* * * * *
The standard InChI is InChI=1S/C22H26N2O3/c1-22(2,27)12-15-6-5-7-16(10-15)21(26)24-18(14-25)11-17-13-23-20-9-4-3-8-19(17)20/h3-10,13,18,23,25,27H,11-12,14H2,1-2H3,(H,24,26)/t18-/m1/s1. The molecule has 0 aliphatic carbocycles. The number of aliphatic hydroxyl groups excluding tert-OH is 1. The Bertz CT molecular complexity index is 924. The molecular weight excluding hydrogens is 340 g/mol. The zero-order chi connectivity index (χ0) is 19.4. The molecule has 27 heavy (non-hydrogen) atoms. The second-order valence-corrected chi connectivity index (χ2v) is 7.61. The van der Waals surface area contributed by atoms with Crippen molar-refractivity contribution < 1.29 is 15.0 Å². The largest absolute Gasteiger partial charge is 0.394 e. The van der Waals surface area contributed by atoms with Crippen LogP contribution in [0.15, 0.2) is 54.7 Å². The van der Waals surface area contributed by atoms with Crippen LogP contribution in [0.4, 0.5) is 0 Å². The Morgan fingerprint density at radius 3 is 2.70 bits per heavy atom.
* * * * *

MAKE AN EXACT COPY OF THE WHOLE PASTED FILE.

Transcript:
The standard InChI is InChI=1S/C22H26N2O3/c1-22(2,27)12-15-6-5-7-16(10-15)21(26)24-18(14-25)11-17-13-23-20-9-4-3-8-19(17)20/h3-10,13,18,23,25,27H,11-12,14H2,1-2H3,(H,24,26)/t18-/m1/s1. The molecule has 0 aliphatic carbocycles. The number of aliphatic hydroxyl groups excluding tert-OH is 1. The Bertz CT molecular complexity index is 924. The molecular weight excluding hydrogens is 340 g/mol. The zero-order chi connectivity index (χ0) is 19.4. The molecule has 27 heavy (non-hydrogen) atoms. The second-order valence-corrected chi connectivity index (χ2v) is 7.61. The van der Waals surface area contributed by atoms with Crippen molar-refractivity contribution < 1.29 is 15.0 Å². The largest absolute Gasteiger partial charge is 0.394 e. The van der Waals surface area contributed by atoms with Crippen LogP contribution in [0.15, 0.2) is 54.7 Å². The van der Waals surface area contributed by atoms with Crippen LogP contribution in [0.4, 0.5) is 0 Å². The Morgan fingerprint density at radius 3 is 2.70 bits per heavy atom.